I spent the weekend taking a workshop from Amity Parks. A wonderful, sharing instructor that teaches all her tricks without reservation. She gave everyone lots of personal instruction, wonderful handouts, a palette and inks we needed so we could continue working with her alphabet when we got back to our studios. Sponsored by the Colorado Calligrapher's Guild, this workshop as affordable and a great value.
Over the past several years, I have been interested in incorporating text into my work — first with fabric and now with books. But there is a big difference between the kind of hand lettering I've been doing and calligraphy.
I'm not a person who likes "rules" or following specific instructions so I didn't know if I was going to like learning this precise art. Turns out, I was in a class with 10 "Calligraphy Experts" — some who are known world-wide. Intimidating! But I confessed to my beginner status and then just had fun experimenting with pens, inks, and letters.
The hardest part was coming up with a quote. I don't use other people's words in my work and my husband suggested "Impeach the SOB!" but I thought that might be a little harsh. So I settled on something supportive of women, a cause I have been working for all my life.
I have often taken workshops that are a reach for me and every time I do it, I am happy with how it expands my thinking and art-making. I highly recommend you do the same if you want to get re-energized, look at your work from a new perspective, or just have fun being a beginner again!
They say we learn more by failing than succeeding.
I tried to layer more than 20 layers of paint, paper, marks, sprays, anything I could find in my studio, onto a 12" wooden panel. My idea was to use a scraper to peel off some of the areas to create something that looked like old, faded, distressed graffiti. I should have stopped at this layer but didn't. After all the layers were dry, I tried to remove some of the surface with a scrapper but it was much too hard to dig through.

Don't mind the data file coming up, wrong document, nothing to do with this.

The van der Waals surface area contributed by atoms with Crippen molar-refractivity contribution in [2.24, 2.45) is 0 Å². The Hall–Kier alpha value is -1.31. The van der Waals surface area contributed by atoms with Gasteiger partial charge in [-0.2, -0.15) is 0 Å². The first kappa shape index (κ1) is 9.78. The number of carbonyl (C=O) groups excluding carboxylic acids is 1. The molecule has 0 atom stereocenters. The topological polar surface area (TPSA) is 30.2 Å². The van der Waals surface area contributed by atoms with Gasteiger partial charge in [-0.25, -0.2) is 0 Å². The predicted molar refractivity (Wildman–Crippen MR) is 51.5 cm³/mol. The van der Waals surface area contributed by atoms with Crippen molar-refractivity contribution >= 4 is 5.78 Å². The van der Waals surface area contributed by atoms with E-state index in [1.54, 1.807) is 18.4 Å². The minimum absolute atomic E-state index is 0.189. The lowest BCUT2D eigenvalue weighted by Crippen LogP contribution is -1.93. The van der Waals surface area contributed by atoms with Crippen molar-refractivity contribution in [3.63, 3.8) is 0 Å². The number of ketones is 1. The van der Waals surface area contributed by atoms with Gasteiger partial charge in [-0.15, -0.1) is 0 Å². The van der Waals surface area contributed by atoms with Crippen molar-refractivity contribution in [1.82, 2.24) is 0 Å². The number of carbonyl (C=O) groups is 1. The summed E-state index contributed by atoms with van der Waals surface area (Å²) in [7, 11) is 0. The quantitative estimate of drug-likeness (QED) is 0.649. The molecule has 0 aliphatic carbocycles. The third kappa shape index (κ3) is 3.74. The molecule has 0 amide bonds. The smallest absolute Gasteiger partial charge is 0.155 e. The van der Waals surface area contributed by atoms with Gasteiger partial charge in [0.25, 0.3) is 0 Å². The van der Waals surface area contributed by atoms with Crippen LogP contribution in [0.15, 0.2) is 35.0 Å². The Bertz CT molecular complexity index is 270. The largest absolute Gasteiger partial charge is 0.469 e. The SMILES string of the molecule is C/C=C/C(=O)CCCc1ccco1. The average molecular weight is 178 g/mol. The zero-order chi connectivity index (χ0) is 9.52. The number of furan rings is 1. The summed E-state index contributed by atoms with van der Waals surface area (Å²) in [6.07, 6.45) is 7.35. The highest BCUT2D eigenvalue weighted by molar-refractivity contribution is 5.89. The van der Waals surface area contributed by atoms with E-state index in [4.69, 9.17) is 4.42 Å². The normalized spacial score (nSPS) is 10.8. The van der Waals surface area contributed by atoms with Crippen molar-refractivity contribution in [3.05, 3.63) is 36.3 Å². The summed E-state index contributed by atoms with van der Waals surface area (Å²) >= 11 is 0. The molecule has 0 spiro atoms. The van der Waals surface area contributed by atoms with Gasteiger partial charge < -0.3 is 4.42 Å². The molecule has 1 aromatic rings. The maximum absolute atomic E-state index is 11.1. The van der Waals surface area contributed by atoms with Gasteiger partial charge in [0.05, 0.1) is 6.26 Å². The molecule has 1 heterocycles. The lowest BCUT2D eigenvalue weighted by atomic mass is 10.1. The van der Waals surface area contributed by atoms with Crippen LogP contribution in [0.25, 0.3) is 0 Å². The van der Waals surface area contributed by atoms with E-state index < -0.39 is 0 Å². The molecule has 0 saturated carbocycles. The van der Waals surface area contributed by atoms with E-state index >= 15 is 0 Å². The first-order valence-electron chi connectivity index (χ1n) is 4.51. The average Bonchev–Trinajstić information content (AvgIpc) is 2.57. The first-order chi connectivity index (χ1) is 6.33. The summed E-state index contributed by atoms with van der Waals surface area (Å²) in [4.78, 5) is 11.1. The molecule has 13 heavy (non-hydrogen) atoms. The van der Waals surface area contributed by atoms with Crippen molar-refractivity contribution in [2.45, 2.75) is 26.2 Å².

I ended up trashing it all together but it's still on my mind. I just have to think differently about how to achieve the texture I'm creating in my mind. Problem solving is the essence of being an artist!
Who knew paper folding could be so satisfying.
I remember making paper airplanes and fortune-telling finger things when I was a kid. And, I taught these to my grandkids who loved making them too.
But lately, with my interest in book-making, I've also been exploring origami.
This is a box I made with fun top, that opens up to enclose/hide small, flat things. I love the look and have gifted these boxes to friends and I filled them with candy. There are only two kids in our apartment building so each of them will get a special Halloween treat when they knock on our door this year!
I will put a small piece of art in the top and hope they find it!
After making all these deli papers, I decided to use them to make artful accordion books and I love the way the transparency and patterns really made these little books a small piece of art.
A friend of mine gave me some large 300# watercolor sheets of paper and I tore them into 3" x 24" strips. I then used pastels to cover the background with color and sprayed on a fixative. After folding them into an accordion structure, I painted rectangle with metallic acrylic paints, used a Pitt pen to add a black line border, and then tore my deli papers into irregular shapes and glued them on with mat gel medium.
I added a cover and closed the books with elastic hair ties. I'm happy with the result!
I have a stack of deli paper that has been sitting on my shelf so I've decided to explore ways to create color and pattern, using the paints, stamps and stencils in my stash.
I started with alcohol inks and then used stencils to add metallic acrylic paints. After they dried, I started adding pattern with stamps I made myself, using StazOn stamp inks (because they are permanent).
I love the way these turned out and will now find ways to use these transparent papers in my art.